Sustainable fleets are at an inflection point Katie Fehrenbacher Wed, 08/12/2020 - 00:15 Companies and cities are increasingly adopting lower-carbon fleets — including trucks and buses that run off electricity, renewable diesel and renewable natural gas — according to a new report from the research team at Gladstein, Neandross and Associates (GNA).  It's still early days for many of these markets, and sustainability goals remain one of the top drivers for fleets to buy these vehicles. But the metrics that fleet managers care about —  total cost of ownership  — are becoming more competitive for these lower-carbon vehicles, the GNA report found. I read the analysis, which also covers diesel efficiency, natural gas and propane, and picked out these points that I thought were particularly interesting: Renewable diesel is winning fans: Fleet managers report satisfaction with the performance of renewable diesel, which can be dropped into diesel trucks and buses and can reduce greenhouse gas emissions by 65 ...
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How big oil funds big brother 30.7.2020 High Country News Most Recent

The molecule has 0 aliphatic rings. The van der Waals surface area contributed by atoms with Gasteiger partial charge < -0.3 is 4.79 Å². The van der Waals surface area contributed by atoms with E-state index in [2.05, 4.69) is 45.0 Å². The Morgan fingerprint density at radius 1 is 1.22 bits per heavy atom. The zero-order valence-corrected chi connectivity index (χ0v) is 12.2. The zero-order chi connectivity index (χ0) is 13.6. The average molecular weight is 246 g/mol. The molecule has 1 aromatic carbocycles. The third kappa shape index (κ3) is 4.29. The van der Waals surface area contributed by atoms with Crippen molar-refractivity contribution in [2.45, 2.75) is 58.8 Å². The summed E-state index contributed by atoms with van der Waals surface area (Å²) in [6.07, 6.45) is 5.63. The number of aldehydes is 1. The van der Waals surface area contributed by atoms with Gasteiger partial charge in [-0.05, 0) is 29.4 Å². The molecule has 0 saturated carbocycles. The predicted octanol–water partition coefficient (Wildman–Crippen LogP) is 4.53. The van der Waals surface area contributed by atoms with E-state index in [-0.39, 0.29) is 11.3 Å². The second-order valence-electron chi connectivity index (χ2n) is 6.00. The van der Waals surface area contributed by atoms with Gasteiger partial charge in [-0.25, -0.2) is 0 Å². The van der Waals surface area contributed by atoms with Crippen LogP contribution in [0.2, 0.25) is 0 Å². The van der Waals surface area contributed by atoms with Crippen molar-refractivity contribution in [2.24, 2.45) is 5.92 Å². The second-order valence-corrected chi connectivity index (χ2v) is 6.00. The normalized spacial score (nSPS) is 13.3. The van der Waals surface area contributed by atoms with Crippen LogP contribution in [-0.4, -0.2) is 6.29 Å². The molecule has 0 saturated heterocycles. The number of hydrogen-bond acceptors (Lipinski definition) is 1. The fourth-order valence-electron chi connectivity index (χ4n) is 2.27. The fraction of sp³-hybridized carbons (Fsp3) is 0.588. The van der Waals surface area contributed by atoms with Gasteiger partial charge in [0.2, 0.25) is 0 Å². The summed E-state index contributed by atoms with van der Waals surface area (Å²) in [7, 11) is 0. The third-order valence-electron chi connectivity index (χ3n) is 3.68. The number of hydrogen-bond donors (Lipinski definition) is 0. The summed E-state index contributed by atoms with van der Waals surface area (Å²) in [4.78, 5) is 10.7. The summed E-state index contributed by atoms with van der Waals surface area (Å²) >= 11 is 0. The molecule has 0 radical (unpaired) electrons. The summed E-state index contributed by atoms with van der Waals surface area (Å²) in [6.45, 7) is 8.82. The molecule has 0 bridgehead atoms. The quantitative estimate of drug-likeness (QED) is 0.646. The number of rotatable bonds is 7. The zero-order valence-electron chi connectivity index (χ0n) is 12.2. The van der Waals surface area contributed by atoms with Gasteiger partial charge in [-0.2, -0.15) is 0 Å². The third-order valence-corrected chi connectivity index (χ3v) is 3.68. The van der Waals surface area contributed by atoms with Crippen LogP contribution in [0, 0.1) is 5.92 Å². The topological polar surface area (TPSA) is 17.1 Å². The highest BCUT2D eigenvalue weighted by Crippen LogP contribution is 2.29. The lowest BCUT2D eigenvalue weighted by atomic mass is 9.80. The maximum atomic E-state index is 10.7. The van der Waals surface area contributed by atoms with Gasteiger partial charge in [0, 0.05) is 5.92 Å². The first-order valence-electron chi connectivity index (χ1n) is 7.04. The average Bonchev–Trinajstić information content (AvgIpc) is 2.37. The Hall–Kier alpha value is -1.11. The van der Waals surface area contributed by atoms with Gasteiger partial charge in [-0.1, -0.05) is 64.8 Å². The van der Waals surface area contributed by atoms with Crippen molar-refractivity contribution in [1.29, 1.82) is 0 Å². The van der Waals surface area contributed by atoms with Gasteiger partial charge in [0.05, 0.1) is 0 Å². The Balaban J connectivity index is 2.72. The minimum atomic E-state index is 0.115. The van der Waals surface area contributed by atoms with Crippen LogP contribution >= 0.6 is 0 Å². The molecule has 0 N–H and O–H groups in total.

Some of the largest fossil fuel companies in the nation back police foundations that raise money for weapons, equipment and surveillance technology.
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Is a big win for conservation a blow to climate action? 22.7.2020 High Country News Most Recent
As extinction and climate crises loom, the Great American Outdoors Act and recreation industry continue to rely on oil money.
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How a Blue New Deal charts a course for a sustainable sea change 20.7.2020 Small Business | GreenBiz.com
How a Blue New Deal charts a course for a sustainable sea change Joel Makower Mon, 07/20/2020 - 02:11 Last week, a group of activists, scientists, academics and others issued a report calling for policies and other initiatives to generate prosperity while addressing inequity and the climate crisis. They called it the Blue New Deal. Its focus: an ocean-based blue economy . The problem, these experts said, is that the much-ballyhooed Green New Deal doesn’t adequately address the many environmental and social challenges that lie along the world’s shorelines and into the deep blue: industrial overfishing; coastal flooding; declining biodiversity; plastic waste; irresponsible tourism; unsustainable aquaculture; oil and chemical pollution; invasive species; and a range of other issues, many affecting the lives and livelihoods of coastal communities. Yes, provisions in the Green New Deal address fisheries and fishing communities, but that’s only a drop in the ocean, say blue-economy experts. The Ocean Climate ...
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Trump admin erodes landmark law protecting communities and the environment 17.7.2020 High Country News Most Recent